A sarcastic quip that probably seemed absurd at the time
July 18, 2019 1:11 PM   Subscribe

One Lord substituted for another. Edward Millar and John Semley consider The Wicker Man (1973; previously) and folk horror (previously) in light of anti-Enlightenment culture and reactionary movements. (SLBaffler)
posted by doctornemo (12 comments total) 29 users marked this as a favorite
 
Thank you thank you this is EXTREMELY my shit.
posted by capnsue at 1:45 PM on July 18, 2019 [1 favorite]


This article is incredible.
posted by Homo neanderthalensis at 3:22 PM on July 18, 2019


Great reads! The Wicker Man is my favorite pagan horror folk musical.
posted by The Underpants Monster at 4:17 PM on July 18, 2019 [5 favorites]


very good!

the article is totally right that in many cases there isnt as big a distinction as we'd hope between "modern" life and "pagans" because both can feature hierarchical structures based on power-- both systems can be used as mechanisms of social control. the scare of folk-horror implies that they are very different, but they're often not. as the author says, caesar was going to put the celts on pikes anyway.

and yet... if i had to choose what's scarier between, say, a sci-fi horror film where everyone's trying to be a hero to stop the external bad guy, or a folk-horror film where a community colludes to strip one person of their individuality and sacrifices them for the greater good, the latter inspires much more fear for me.

i'll take my science and individuality and go fight the Alien with laser blasters; you handle the creepy blue-eyed cults.
posted by wibari at 4:44 PM on July 18, 2019 [7 favorites]


oh yes yes yes oh fuck yeah, I love folk horror and find the English landscape terrifying. I can't wait to dive into this.
posted by kalimac at 5:32 PM on July 18, 2019


The key (or hinge) to the film is that amazing Paul Giovanni soundtrack, which gets some appreciation in Rob Young's 'Electric Eden'. As a work of faux-Celtic pastiche, it's stunning.
posted by ovvl at 7:28 PM on July 18, 2019 [4 favorites]


The key (or hinge) to the film is that amazing Paul Giovanni soundtrack, which gets some appreciation in Rob Young's 'Electric Eden'. As a work of faux-Celtic pastiche, it's stunning.

You could make an awesome stage show out of those tunes.
posted by The Underpants Monster at 9:11 PM on July 18, 2019


People who like this article would probably enjoy both Mark Fisher's The Weird and the Eerie and the alarming recordings of Ghostbox Records. Belbury Poly's Summer Round is obviously the soundtrack to Something Bad In The Countryside, clearly something which takes place on one of those sunny, still days when everything is wretchedly green.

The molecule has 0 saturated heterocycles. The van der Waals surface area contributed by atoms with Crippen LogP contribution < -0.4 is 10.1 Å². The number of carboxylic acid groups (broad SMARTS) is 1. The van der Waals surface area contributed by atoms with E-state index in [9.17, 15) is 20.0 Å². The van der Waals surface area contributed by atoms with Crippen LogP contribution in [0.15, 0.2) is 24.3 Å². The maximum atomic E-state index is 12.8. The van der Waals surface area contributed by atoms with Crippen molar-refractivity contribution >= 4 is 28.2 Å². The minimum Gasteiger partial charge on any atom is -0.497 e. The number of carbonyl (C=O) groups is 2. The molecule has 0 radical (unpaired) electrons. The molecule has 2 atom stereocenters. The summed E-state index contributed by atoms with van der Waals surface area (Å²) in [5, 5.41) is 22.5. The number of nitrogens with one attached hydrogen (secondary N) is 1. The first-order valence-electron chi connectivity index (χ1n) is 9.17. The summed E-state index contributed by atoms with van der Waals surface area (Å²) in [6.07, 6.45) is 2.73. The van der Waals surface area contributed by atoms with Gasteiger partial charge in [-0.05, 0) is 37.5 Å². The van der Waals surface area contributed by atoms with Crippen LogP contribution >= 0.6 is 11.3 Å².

~~

TBH I don't like The Wicker Man or folk horror or anything where anyone gets burned or otherwise tortured to death. To my mind, just as you can't make an anti-war movie, you can't make an anti-torturing-people-to-death movie - the power of the medium to invest torture and the power to kill with fascination and mystery is too strong.
posted by Frowner at 5:59 AM on July 19, 2019 [2 favorites]


It's comedy rather than horror, but Sylvia Townsend Warner's novel Lolly Willowes sort of fits this bill: protagonist escapes to the country, gets involved with pagan shenanigans & in the end willingly substitutes one lord for another.

From the article: "...old-timey spellings painted on village signage (or movie posters, as in Midsommar)" - isn't midsommar just the correctly-spelled Swedish for midsummer?

While it's only tangentially related at best, I was reminded of this previous post.
posted by misteraitch at 6:59 AM on July 19, 2019 [1 favorite]


a community colludes to strip one person of their individuality and sacrifices them for the greater good, the latter inspires much more fear for me.

Wicker Man always had a Those Who Walk Away from the Omelas* aspect to it for me, which is why I thought the imagery of song and dance and festival for the locals, set against Woodward's stiff religious abstinence and personal isolation, was so important. I don't think I'd like it if the locals weren't, on the surface, offering a more appealing sense of how to live.

So related to that I see some of the points about fascism intellectually but I don't really buy them taken as a whole. I remember the movie as offering a much less restricted vision for the locals than you might get from The Man. It's been a while though since I've seen it.

*If you are not familiar with it, it is a short LeGuin story. The synopsis is easy to find but I'd strongly encourage you to find the original, as IMHO the summary would absolutely spoils the story.
posted by mark k at 8:31 PM on July 19, 2019 [3 favorites]


If you like this you may also like the writings and account of @TheLitCritGuy / Jon Greenaway (previously) who writes a lot of Gothic Marxism and has a great podcast discussing leftism and horror films, Horror Vanguard (Greenaway interviewed on Rev Left Radio)
posted by The Whelk at 10:23 AM on July 31, 2019


Aster talks about the subtle but present fascism thread woven through Midsommar: there’s a book of Nazi symbology prominently displayed in an early scene, the banner to the village says stop mass migration, the runes used are popular with neo-Nazis ...I thought the strength of the film is putting the audience in the same headspace as the characters, being dizzied and indoctrinated so even after all the horror there’s still a “yeah ...but” lurking in there.
posted by The Whelk at 10:27 AM on July 31, 2019


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